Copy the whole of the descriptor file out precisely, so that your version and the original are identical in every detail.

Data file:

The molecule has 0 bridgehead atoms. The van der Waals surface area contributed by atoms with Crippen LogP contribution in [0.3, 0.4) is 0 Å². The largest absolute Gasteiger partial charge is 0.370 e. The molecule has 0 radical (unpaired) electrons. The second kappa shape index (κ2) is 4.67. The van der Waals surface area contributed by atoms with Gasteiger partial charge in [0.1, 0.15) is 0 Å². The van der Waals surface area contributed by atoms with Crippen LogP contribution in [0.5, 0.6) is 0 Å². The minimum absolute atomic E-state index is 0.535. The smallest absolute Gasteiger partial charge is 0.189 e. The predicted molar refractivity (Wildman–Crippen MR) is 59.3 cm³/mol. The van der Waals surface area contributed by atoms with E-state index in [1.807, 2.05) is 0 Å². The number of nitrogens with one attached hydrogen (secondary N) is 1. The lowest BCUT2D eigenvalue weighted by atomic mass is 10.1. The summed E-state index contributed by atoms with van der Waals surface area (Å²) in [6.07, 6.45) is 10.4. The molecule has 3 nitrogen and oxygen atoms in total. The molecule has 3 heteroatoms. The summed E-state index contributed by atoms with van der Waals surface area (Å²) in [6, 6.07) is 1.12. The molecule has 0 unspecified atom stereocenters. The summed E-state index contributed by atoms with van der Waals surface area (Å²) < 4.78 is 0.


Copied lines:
The molecule has 0 bridgehead atoms. The van der Waals surface area contributed by atoms with Crippen LogP contribution in [0.3, 0.4) is 0 Å². The largest absolute Gasteiger partial charge is 0.370 e. The molecule has 0 radical (unpaired) electrons. The second kappa shape index (κ2) is 4.67. The van der Waals surface area contributed by atoms with Gasteiger partial charge in [0.1, 0.15) is 0 Å². The van der Waals surface area contributed by atoms with Crippen LogP contribution in [0.5, 0.6) is 0 Å². The minimum absolute atomic E-state index is 0.535. The smallest absolute Gasteiger partial charge is 0.189 e. The predicted molar refractivity (Wildman–Crippen MR) is 59.3 cm³/mol. The van der Waals surface area contributed by atoms with E-state index in [1.807, 2.05) is 0 Å². The number of nitrogens with one attached hydrogen (secondary N) is 1. The lowest BCUT2D eigenvalue weighted by atomic mass is 10.1. The summed E-state index contributed by atoms with van der Waals surface area (Å²) in [6.07, 6.45) is 10.4. The molecule has 3 nitrogen and oxygen atoms in total. The molecule has 3 heteroatoms. The summed E-state index contributed by atoms with van der Waals surface area (Å²) in [6, 6.07) is 1.12. The molecule has 0 unspecified atom stereocenters. The summed E-state index contributed by atoms with van der Waals surface area (Å²) < 4.78 is 0.